Couple face huge energy bills as their Christmas tree reaches 5ft tall with 3,000 lights | Personal Finance | Finance

Britons are being warned about massive costs of running Christmas lights.

From January 1, 2024, the price for energy a typical household who use gas and electricity and pay by Direct Debit will go up by £94. This will take the price cap from £1,834 to £1,928 per year.

Avril and Christopher Rowlands face huge energy costs a week after christmas as their Christmas tree now dominates the skyline and has become a local festive icon.

The Rowlands put their £6 fir outside their front window to mark their first Christmas together in their new home 44 years ago. Since then, the tree has grown to 50ft and towers over their four-bedroom home.

With over 3,000 lights, they switch on date has become an experience people look forward to in Inkberrow, Worcestershire. The Rowlands use the occasion to raise thousands of pounds for charity each year.

Even though the price of energy has skyrocketed, they have no plans to stop what has become an annual tradition. The energy provider phoned her up asking if there was anything they could do to help.

She said: “They actually got in touch with us two years ago, in January, and said: ‘Your electricity bill has gone very high. Can we help? Is there any reason this has happened?’

“So I told them and they said: ‘Oh, well, we’ll donate £100.’

”Green Energy, their provider, has stepped up again this year, offering to knock £100 off the couple’s electricity bill.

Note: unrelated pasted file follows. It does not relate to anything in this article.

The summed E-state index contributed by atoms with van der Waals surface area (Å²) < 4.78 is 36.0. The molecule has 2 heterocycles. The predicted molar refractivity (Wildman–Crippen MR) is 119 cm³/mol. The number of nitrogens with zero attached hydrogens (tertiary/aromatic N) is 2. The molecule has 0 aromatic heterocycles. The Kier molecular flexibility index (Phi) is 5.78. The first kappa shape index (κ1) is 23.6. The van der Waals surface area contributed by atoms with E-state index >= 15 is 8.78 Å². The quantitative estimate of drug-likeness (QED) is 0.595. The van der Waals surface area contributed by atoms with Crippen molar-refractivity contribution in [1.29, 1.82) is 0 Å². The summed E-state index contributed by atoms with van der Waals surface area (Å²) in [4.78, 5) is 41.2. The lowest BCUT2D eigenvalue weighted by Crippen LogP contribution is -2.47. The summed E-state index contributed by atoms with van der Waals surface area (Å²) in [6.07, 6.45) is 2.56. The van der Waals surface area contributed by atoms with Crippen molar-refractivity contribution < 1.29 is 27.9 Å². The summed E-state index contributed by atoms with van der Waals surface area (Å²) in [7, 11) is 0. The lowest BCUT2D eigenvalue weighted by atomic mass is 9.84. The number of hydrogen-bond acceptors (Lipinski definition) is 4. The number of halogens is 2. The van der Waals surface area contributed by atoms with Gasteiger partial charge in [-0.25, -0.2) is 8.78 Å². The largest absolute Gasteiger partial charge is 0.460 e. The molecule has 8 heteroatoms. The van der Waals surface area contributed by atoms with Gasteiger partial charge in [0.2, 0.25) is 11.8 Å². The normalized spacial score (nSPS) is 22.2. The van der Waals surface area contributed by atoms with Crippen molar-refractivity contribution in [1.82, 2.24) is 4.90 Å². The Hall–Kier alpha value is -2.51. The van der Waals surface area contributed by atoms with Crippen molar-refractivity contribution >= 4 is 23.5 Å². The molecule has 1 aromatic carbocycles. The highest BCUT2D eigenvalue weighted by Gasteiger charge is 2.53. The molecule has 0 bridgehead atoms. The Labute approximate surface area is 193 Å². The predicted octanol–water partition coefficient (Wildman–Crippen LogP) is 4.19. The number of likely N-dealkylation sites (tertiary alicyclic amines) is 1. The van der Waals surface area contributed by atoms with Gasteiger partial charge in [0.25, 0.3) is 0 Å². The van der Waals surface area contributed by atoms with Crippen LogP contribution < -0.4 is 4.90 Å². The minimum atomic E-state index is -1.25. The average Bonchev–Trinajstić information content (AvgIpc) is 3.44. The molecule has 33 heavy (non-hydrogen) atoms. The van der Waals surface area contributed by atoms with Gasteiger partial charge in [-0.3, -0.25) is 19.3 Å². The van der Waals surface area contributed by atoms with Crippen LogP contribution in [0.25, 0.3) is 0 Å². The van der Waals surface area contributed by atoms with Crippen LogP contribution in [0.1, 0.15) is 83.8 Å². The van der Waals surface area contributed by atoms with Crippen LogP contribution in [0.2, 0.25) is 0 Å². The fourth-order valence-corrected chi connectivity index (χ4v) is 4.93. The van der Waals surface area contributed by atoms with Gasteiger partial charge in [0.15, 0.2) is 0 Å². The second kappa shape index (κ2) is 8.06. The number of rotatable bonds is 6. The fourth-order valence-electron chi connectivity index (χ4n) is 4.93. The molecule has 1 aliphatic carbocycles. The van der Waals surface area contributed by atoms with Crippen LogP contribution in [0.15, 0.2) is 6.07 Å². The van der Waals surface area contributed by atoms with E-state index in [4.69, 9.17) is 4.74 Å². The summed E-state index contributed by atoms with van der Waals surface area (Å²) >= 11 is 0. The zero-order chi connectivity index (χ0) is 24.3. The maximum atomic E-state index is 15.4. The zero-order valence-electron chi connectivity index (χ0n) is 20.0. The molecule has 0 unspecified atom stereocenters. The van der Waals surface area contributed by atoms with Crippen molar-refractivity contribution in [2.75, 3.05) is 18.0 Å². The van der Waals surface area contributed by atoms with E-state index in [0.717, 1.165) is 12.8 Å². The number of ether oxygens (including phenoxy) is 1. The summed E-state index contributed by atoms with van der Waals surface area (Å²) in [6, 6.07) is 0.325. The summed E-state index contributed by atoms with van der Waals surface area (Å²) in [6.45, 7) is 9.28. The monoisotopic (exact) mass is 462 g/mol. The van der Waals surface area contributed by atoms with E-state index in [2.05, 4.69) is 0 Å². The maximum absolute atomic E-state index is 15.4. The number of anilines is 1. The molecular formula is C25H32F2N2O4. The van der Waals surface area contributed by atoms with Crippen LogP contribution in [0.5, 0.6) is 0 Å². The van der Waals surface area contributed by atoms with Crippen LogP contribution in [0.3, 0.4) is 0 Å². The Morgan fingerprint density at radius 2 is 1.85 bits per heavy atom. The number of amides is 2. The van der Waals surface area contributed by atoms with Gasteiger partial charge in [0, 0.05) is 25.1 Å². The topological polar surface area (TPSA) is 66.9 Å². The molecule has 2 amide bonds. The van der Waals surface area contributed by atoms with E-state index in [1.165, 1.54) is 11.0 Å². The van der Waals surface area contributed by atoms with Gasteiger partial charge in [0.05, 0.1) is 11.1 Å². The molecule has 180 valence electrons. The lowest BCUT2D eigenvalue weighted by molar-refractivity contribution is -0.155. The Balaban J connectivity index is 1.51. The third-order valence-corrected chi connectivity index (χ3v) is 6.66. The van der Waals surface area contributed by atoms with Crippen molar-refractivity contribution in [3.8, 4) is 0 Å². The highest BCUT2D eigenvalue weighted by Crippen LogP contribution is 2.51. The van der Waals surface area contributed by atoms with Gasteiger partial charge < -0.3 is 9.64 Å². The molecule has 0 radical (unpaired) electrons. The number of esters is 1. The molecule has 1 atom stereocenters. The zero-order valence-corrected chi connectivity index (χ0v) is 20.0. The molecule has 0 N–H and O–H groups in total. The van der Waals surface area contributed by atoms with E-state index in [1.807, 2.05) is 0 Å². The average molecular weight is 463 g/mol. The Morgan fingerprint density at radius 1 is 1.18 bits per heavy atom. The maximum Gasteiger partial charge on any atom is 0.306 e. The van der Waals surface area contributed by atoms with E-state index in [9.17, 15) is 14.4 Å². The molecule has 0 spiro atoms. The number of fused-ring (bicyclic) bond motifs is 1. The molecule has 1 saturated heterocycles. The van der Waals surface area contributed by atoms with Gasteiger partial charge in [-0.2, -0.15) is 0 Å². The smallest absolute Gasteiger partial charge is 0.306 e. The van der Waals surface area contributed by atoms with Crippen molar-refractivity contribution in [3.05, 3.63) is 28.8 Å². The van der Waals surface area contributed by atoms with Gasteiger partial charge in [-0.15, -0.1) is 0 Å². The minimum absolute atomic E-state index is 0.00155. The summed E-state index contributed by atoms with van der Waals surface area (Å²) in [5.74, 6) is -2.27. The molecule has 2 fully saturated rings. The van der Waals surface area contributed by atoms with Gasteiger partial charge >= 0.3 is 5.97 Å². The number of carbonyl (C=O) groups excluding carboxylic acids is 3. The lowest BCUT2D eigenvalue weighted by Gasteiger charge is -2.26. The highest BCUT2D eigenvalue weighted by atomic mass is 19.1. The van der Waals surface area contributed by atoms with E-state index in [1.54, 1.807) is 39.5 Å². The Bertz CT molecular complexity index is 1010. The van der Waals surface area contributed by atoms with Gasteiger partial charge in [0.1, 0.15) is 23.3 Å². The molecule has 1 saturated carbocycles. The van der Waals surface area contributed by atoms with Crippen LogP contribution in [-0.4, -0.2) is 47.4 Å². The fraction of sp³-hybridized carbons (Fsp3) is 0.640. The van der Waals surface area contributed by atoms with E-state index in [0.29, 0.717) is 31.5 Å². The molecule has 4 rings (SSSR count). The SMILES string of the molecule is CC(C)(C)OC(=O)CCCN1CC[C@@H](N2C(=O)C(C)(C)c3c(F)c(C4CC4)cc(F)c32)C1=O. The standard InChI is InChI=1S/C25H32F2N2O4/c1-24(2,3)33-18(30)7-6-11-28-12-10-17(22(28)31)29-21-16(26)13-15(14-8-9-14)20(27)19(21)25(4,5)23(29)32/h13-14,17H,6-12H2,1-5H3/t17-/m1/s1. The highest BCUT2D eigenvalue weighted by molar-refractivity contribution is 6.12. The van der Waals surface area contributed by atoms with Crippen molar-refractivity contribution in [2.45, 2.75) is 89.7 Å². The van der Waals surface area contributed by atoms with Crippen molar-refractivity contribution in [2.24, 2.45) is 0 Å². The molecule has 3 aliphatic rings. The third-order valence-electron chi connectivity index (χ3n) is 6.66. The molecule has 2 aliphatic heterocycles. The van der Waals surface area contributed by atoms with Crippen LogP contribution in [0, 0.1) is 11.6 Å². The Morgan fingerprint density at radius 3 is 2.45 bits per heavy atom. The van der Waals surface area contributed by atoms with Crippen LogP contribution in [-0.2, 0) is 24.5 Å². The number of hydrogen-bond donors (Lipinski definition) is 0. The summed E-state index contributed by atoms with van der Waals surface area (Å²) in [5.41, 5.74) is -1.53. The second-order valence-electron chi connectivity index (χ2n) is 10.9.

The switching on of the lights has already raised £800 for Worcester Food Bank.

Mrs Rowlands said that usually the couple chose a new charity each year, but are returning to the food bank for the second time in three years because it seemed appropriate given current circumstances.

In previous years, they have raised over £2,000 at a time for good causes. 

Despite being one of Britain’s “darkest” villages – Inkberrow has no street lights and the locals like it that way, once voting against illuminations in a referendum – villagers have embraced the luminous conifer.

Mrs Rowlands said: “We’ve only ever had very, very positive remarks, you know, there have even been some children who say that they like to look at the tree from their bedroom window.

“It’s a good cause, so we will carry on and not be put off by the energy prices. Thousands of people turn out for it, so we didn’t want to let anybody down.

“We’ve only ever had really, really good positive feedback. If they don’t like it, they haven’t told us. We couldn’t cut it down, we’d have to leave the village I think,” she joked.

As well as local collection boxes, the couple have an online crowdfunder set up. The tree will remain lit up until Epiphany on Jan 6.

Source link